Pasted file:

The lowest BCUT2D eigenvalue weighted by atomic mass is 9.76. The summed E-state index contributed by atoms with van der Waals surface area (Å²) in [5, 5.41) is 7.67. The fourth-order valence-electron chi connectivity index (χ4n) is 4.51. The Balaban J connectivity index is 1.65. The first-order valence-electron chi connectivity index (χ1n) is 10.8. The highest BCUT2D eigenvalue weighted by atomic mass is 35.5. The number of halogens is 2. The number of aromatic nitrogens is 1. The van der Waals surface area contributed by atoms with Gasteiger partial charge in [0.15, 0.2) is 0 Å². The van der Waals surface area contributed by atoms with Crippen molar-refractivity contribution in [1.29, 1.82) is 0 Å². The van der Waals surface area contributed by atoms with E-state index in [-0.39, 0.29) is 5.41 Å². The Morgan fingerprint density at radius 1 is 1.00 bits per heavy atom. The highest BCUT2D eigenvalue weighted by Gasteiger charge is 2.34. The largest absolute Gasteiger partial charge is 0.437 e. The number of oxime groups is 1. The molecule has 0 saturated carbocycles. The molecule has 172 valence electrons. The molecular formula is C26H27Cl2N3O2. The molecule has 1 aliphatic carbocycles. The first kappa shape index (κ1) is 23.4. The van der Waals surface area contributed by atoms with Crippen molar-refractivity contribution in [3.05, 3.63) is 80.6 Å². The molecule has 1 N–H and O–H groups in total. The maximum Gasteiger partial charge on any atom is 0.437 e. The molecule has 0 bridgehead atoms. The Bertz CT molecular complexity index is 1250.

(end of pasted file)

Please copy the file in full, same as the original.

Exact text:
The lowest BCUT2D eigenvalue weighted by atomic mass is 9.76. The summed E-state index contributed by atoms with van der Waals surface area (Å²) in [5, 5.41) is 7.67. The fourth-order valence-electron chi connectivity index (χ4n) is 4.51. The Balaban J connectivity index is 1.65. The first-order valence-electron chi connectivity index (χ1n) is 10.8. The highest BCUT2D eigenvalue weighted by atomic mass is 35.5. The number of halogens is 2. The number of aromatic nitrogens is 1. The van der Waals surface area contributed by atoms with Gasteiger partial charge in [0.15, 0.2) is 0 Å². The van der Waals surface area contributed by atoms with Crippen molar-refractivity contribution in [1.29, 1.82) is 0 Å². The van der Waals surface area contributed by atoms with E-state index in [-0.39, 0.29) is 5.41 Å². The Morgan fingerprint density at radius 1 is 1.00 bits per heavy atom. The highest BCUT2D eigenvalue weighted by Gasteiger charge is 2.34. The largest absolute Gasteiger partial charge is 0.437 e. The number of oxime groups is 1. The molecule has 0 saturated carbocycles. The molecule has 172 valence electrons. The molecular formula is C26H27Cl2N3O2. The molecule has 1 aliphatic carbocycles. The first kappa shape index (κ1) is 23.4. The van der Waals surface area contributed by atoms with Crippen molar-refractivity contribution in [3.05, 3.63) is 80.6 Å². The molecule has 1 N–H and O–H groups in total. The maximum Gasteiger partial charge on any atom is 0.437 e. The molecule has 0 bridgehead atoms. The Bertz CT molecular complexity index is 1250.